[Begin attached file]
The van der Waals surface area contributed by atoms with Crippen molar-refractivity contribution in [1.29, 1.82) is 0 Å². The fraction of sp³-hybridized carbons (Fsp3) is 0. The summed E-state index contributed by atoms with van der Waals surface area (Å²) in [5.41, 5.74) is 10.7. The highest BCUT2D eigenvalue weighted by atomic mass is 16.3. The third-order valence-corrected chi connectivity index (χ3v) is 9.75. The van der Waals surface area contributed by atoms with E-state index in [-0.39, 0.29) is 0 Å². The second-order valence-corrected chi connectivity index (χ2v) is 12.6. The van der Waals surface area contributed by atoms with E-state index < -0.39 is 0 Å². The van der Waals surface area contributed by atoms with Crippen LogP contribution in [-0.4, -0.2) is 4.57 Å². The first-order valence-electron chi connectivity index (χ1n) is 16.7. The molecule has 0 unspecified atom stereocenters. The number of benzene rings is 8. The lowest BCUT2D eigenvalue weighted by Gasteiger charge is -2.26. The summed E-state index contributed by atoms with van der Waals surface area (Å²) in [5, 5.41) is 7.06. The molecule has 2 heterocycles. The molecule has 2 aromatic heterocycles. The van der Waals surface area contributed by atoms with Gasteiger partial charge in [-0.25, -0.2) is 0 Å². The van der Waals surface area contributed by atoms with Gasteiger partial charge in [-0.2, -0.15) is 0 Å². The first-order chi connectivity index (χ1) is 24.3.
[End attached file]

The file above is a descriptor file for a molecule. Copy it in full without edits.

The van der Waals surface area contributed by atoms with Crippen molar-refractivity contribution in [1.29, 1.82) is 0 Å². The fraction of sp³-hybridized carbons (Fsp3) is 0. The summed E-state index contributed by atoms with van der Waals surface area (Å²) in [5.41, 5.74) is 10.7. The highest BCUT2D eigenvalue weighted by atomic mass is 16.3. The third-order valence-corrected chi connectivity index (χ3v) is 9.75. The van der Waals surface area contributed by atoms with E-state index in [-0.39, 0.29) is 0 Å². The second-order valence-corrected chi connectivity index (χ2v) is 12.6. The van der Waals surface area contributed by atoms with E-state index < -0.39 is 0 Å². The van der Waals surface area contributed by atoms with Crippen LogP contribution in [-0.4, -0.2) is 4.57 Å². The first-order valence-electron chi connectivity index (χ1n) is 16.7. The molecule has 0 unspecified atom stereocenters. The number of benzene rings is 8. The lowest BCUT2D eigenvalue weighted by Gasteiger charge is -2.26. The summed E-state index contributed by atoms with van der Waals surface area (Å²) in [5, 5.41) is 7.06. The molecule has 2 heterocycles. The molecule has 2 aromatic heterocycles. The van der Waals surface area contributed by atoms with Gasteiger partial charge in [-0.25, -0.2) is 0 Å². The van der Waals surface area contributed by atoms with Gasteiger partial charge in [-0.2, -0.15) is 0 Å². The first-order chi connectivity index (χ1) is 24.3.